At the June meeting of the American Medical Association’s (AMA) policy-making body, the House of Delegates, an unprecedented report was approved recognizing bullying as "a complex and abusive behavior with potentially serious social and mental health consequences for children and adolescents."
The report, presented to the House by the AMA’s Council on Scientific Affairs (CSA), is in response to a request by the American Academy of Child and Adolescent Psychiatry (AACAP) and the American College of Preventive Medicine, along with the support and endorsement of APA and the AMA Section Council on Psychiatry, that the AMA study the troubling subject.
"There were several implications for physicians that were important to have in the report," Robinowitz told Psychiatric News. "First of all, bullying is a sign of potential psychiatric illness, in both the bully and the victim. We know from our literature review that bullies have a significant incidence of physical and emotional abuse in their past and that they have a higher incidence of adjustment and conduct disorders, and bullying could be a sign of more severe disorders as well.
"Second, we know that bullies are more likely to have long-lasting psychiatric consequences" from their bullying behavior.
Robinowitz added that victims often develop anxiety and depressive disorders as a result of traumatization. "But it is important to note that bullying may not be the standard physical form that everyone thinks of; it is often combined with psychological bullying and can be harder to detect if it is occurring only on the psychological level," she explained.
Another significant implication for physicians, she noted, is that teachers, caregivers, and often parents are slow to pick up on signs and symptoms of bullying, relying somewhat on the old thinking that "kids will be kids," often with disastrous outcomes. That makes the issue all the more important for physicians to be aware of, so they can identify signs and symptoms early on and try to prevent further damage from occurring, Robinowitz said.
"I am pleased that the problem of bullying is finally receiving increased attention," APA Trustee-at-Large David Fassler, M.D., told Psychiatric News. Fassler, the AACAP delegate to the AMA, was one of the authors of the original resolution asking the AMA to conduct the study.
"As psychiatrists," Fassler continued, "we treat both children and adults whose lives have been devastated by the trauma of bullying."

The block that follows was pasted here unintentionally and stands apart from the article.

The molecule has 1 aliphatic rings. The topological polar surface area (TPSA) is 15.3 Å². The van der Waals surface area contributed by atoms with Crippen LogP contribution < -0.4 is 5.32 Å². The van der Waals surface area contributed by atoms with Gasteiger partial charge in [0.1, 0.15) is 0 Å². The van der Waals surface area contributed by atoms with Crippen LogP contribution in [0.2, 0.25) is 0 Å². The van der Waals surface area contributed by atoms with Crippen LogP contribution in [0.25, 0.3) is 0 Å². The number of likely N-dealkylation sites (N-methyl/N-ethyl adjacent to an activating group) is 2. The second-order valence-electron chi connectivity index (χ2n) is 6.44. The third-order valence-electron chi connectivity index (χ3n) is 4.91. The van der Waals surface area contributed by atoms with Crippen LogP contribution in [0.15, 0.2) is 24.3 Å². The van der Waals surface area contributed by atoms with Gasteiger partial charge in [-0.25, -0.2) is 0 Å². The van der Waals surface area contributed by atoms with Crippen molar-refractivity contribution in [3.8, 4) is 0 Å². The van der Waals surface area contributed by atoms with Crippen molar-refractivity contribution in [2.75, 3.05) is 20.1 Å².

The full report, which was adopted by the House of Delegates without amendment, concludes that the complex behavior of bullying involves a pattern of repeated aggression with a deliberate intent to harm or disturb a victim despite apparent victim distress, and a real or perceived imbalance of power allowing the more powerful child (or group of children) to attack a physically or psychologically vulnerable victim.
"Efforts to prevent or reduce bullying," the report states, "require involved and motivated parents, school administrators, teachers, and other adults with a positive interest in addressing the problem."
Firm and clear limits for unacceptable behavior, elimination of risk factors promoting bullying, and clearly defined consequences for bullies are also absolutes, according to the report. The report then outlines a series of six recommendations for physicians and the AMA to help combat bullying (see box above.)
"While we know there are no simple solutions, the report highlights promising intervention and prevention initiatives," Fassler noted. "The conclusions and recommendations will also enhance public awareness of the issue and help encourage ongoing research into the causes and consequences of bullying."
The report on bullying is awaiting publication in the Journal of the American Medical Association, after which the complete text will be available on the AMA’s Web site. A summary of the conclusions and recommendations is posted at www.ama-assn.org/ama/pub/article/2036-6398.html. ▪